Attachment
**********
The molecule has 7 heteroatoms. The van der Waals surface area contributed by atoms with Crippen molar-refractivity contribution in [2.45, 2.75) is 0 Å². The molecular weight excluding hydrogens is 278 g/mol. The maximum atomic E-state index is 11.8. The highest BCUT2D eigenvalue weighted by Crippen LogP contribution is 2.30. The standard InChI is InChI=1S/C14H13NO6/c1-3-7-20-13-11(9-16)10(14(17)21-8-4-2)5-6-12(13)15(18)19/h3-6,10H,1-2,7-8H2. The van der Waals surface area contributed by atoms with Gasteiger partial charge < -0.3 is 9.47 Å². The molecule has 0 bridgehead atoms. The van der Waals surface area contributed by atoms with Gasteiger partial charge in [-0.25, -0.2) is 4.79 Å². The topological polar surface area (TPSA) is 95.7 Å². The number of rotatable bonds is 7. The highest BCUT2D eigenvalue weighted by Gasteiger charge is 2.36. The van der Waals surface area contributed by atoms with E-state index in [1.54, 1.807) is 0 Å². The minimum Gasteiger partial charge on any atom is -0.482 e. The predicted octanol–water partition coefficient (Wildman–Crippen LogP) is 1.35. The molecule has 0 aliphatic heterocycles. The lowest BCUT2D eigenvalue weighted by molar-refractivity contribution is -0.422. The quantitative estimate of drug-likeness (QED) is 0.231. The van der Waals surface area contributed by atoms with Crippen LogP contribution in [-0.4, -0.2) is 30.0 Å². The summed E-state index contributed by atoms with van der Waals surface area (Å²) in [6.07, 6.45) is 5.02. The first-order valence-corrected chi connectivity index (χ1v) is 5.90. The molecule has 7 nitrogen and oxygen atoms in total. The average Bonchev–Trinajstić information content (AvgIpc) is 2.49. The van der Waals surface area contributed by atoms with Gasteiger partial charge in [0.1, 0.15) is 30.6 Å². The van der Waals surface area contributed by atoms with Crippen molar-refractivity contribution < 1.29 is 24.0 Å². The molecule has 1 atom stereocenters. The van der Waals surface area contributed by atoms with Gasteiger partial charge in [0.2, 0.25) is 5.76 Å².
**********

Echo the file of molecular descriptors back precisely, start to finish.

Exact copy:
The molecule has 7 heteroatoms. The van der Waals surface area contributed by atoms with Crippen molar-refractivity contribution in [2.45, 2.75) is 0 Å². The molecular weight excluding hydrogens is 278 g/mol. The maximum atomic E-state index is 11.8. The highest BCUT2D eigenvalue weighted by Crippen LogP contribution is 2.30. The standard InChI is InChI=1S/C14H13NO6/c1-3-7-20-13-11(9-16)10(14(17)21-8-4-2)5-6-12(13)15(18)19/h3-6,10H,1-2,7-8H2. The van der Waals surface area contributed by atoms with Gasteiger partial charge < -0.3 is 9.47 Å². The molecule has 0 bridgehead atoms. The van der Waals surface area contributed by atoms with Gasteiger partial charge in [-0.25, -0.2) is 4.79 Å². The topological polar surface area (TPSA) is 95.7 Å². The number of rotatable bonds is 7. The highest BCUT2D eigenvalue weighted by Gasteiger charge is 2.36. The van der Waals surface area contributed by atoms with E-state index in [1.54, 1.807) is 0 Å². The minimum Gasteiger partial charge on any atom is -0.482 e. The predicted octanol–water partition coefficient (Wildman–Crippen LogP) is 1.35. The molecule has 0 aliphatic heterocycles. The lowest BCUT2D eigenvalue weighted by molar-refractivity contribution is -0.422. The quantitative estimate of drug-likeness (QED) is 0.231. The van der Waals surface area contributed by atoms with Crippen LogP contribution in [-0.4, -0.2) is 30.0 Å². The summed E-state index contributed by atoms with van der Waals surface area (Å²) in [6.07, 6.45) is 5.02. The first-order valence-corrected chi connectivity index (χ1v) is 5.90. The molecule has 7 nitrogen and oxygen atoms in total. The average Bonchev–Trinajstić information content (AvgIpc) is 2.49. The van der Waals surface area contributed by atoms with Gasteiger partial charge in [0.1, 0.15) is 30.6 Å². The van der Waals surface area contributed by atoms with Crippen molar-refractivity contribution < 1.29 is 24.0 Å². The molecule has 1 atom stereocenters. The van der Waals surface area contributed by atoms with Gasteiger partial charge in [0.2, 0.25) is 5.76 Å².